Imagine a New Source of Truth

Learning Objectives

After completing this unit, you’ll be able to:
  • Describe how the models for change set and org development differ from modular package development.
  • List the advantages of package development.
  • Describe the key characteristics of a package.

All the World's an Org

A famous thespian, or perhaps it was a Salesforce visionary, once said, “All the world’s an org.” Traditionally, the center of this world has been your production org, and you’ve performed much of your development within the confines of a sandbox or production org. (If you are an AppExchange partner, your world is a bit different. However, the new tools introduced in this unit are available to you too, so read on.)

How You’ve Traditionally Managed Change

If you completed the Application Lifecycle and Development Models module, you might remember Calvin Green, the admin for Zephyrus Relocation Services. As Zephyrus grew, so did the complexity of its production org. To manage this increasing change, he adopted a sound application management life cycle and used change sets to release new features, customizations, and apps to production. A change set is a release artifact that moves the diffs between orgs from org to another. Calvin first adopted Declarative Change Set Development, and then he led the move to Programmatic Change Set Development.

Let’s look at how your development team might work in change set development model.

You are a development lead for a fast-paced high-tech company. For your release, you need to customize the core CRM app and you also want to build an internal application for your company. Your first step in development is to make sure that you get the most up-to-date snapshot of your production org. In the org-based model, your production org is the source of truth for all your code, configuration, and customizations.

Regardless of what you’re building, you ultimately create deployments that are scoped to your production org. As you see in the diagram, even if you have multiple teams working on separate development projects, they develop and release their updates with the same deployment. Everything goes into one package.xml.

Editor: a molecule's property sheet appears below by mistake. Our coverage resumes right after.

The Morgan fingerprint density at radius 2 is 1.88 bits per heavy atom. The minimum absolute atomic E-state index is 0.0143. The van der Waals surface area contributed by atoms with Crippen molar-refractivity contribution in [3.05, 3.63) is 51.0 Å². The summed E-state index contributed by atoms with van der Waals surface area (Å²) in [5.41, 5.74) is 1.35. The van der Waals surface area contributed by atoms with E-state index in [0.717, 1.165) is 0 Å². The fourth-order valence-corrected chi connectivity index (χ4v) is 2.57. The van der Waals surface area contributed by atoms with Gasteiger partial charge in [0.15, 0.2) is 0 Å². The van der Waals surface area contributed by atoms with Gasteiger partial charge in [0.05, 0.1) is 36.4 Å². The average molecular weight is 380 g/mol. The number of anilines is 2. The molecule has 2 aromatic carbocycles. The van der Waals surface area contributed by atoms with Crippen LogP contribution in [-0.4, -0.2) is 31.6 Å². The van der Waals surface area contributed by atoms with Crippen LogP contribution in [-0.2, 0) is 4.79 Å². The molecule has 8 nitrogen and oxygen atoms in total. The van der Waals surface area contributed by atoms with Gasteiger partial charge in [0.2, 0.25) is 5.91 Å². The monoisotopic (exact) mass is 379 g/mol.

org-based dev flow from dev to build to single release

For the first release, let’s say you are working on two new projects:
(1) Project (1) Development (2) Metadata API (package.xml)
CRM extensions/customizations (first release) Custom object (add)

Custom field (add)

Page layout (add)

Workflow (add)

Apex class: 1

Visualforce page: 1

Custom object: 2

Custom field: 2

Page layout: 1

Workflow: 1

Time Off Manager app (first release) Custom object (add)

Custom field (add)

Apex class (add)

Visualforce page (add)

(3) - Everything is released together in production org.
For the second release, you’re making some minor updates. However, you still release and deploy both projects at the same time to the production org:
(1) Project (1) Development (2) Metadata API (package.xml)
CRM extensions/customizations (first release) Custom object (update)

Workflow (update)

Visualforce page: 1

Custom object: 2

Workflow: 1

Time Off Manager app (first release) Custom object (update)

Visualforce page (update)

(3) - Everything is released together in production org.

Your developers and release managers view the org as an intermingled set of code and customizations. To drive the point home, look at the diagram again. The final deployment is not scoped to the Time Off Manager app or just the CRM extensions; it includes all changes to the org.

As you develop, you have to track what you’re changing to make sure that you know what to deploy to the production org. Your changes intermingle with what others have changed, so this process can be a tricky and somewhat manual. If you use source control in this process, this same sense of intermingled code and customizations is reflected in the source control system. You align your source repository to the org as opposed to a part of the org (for example, the Time Off Manager app).

But what if you find that your intermingled happy soup gets so complex where you need a better way to manage change? Are you looking to follow a more traditional development model to deliver and release apps and solutions?

Manage Change with Package Development